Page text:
Rising health problems among professional drivers was the focus of a recent survey conducted by the Professional Drivers Medical Depots, a health care network designed to offer convenient and affordable health care for truckers.
PDMD, which has opened two clinics in travel centers in Knoxville, TN, and West Memphis, AR, and plans to open as many as 80 clinics in travel centers nationwide, surveyed nearly 2,000 professional drivers to find out their top health concerns.
According to the survey’s findings, many truck drivers responding said they spend an average of 20 to 30 nights per month out on the road and are concerned it has taken a toll on their health. Approximately 65 percent of drivers rated their health as fair or poor, and 85 percent rated their top health care concerns as developing heart disease or diabetes.
Access to health care is an ongoing problem for professional drivers, according to the PDMD survey – 76 percent of drivers responding to the survey said they would use health care facilities at travel centers if available, and more than 56 percent of drivers who participated in the survey said they have problems utilizing health care services while at home.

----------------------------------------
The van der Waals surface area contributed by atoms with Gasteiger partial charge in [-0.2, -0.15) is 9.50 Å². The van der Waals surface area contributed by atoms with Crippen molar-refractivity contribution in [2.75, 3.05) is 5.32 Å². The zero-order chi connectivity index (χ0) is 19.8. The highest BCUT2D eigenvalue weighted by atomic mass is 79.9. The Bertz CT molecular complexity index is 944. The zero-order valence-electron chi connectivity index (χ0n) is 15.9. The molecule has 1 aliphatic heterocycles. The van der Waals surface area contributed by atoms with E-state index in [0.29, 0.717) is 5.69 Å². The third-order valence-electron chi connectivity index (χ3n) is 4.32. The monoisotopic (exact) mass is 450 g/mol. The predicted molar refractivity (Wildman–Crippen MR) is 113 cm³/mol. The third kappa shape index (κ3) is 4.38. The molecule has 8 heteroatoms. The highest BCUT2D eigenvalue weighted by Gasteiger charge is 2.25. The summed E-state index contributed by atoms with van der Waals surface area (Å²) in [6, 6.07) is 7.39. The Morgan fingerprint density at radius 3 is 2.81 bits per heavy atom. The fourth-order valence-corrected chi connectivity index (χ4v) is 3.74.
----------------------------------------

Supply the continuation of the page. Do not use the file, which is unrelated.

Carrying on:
In addition, 47 percent said they lacked a regular health care provider and 32 percent were unable to receive needed health care within the last year.
According to the survey, unhealthy eating habits and lack of exercise may contribute to the high number of truck drivers who are at risk for developing sleep apnea. According to the survey, 70 percent of professional drivers are at a high risk for sleep apnea, which has triggered PDMD to launch the “largest sleep-related study in the industry.” The study will begin Aug. 1.
“Heart disease and diabetes are often interrelated, and as you can imagine, given some of their occupational risks, the numbers are even higher for professional drivers than among the average population,” said Dr. John McElligott, chairman and CEO of PDMD, in the PDMD press release. “And without regular medical care, these conditions, which could be diagnosed, monitored and treated, are often left until it is too late.”
Also concerning, according to the survey, is the fact that 70 percent of the drivers said they knew a fellow driver who died between the ages of 40 and 60 years old.
For complete survey results call (865) 238-0288 or to find out more information about PDMD, click here.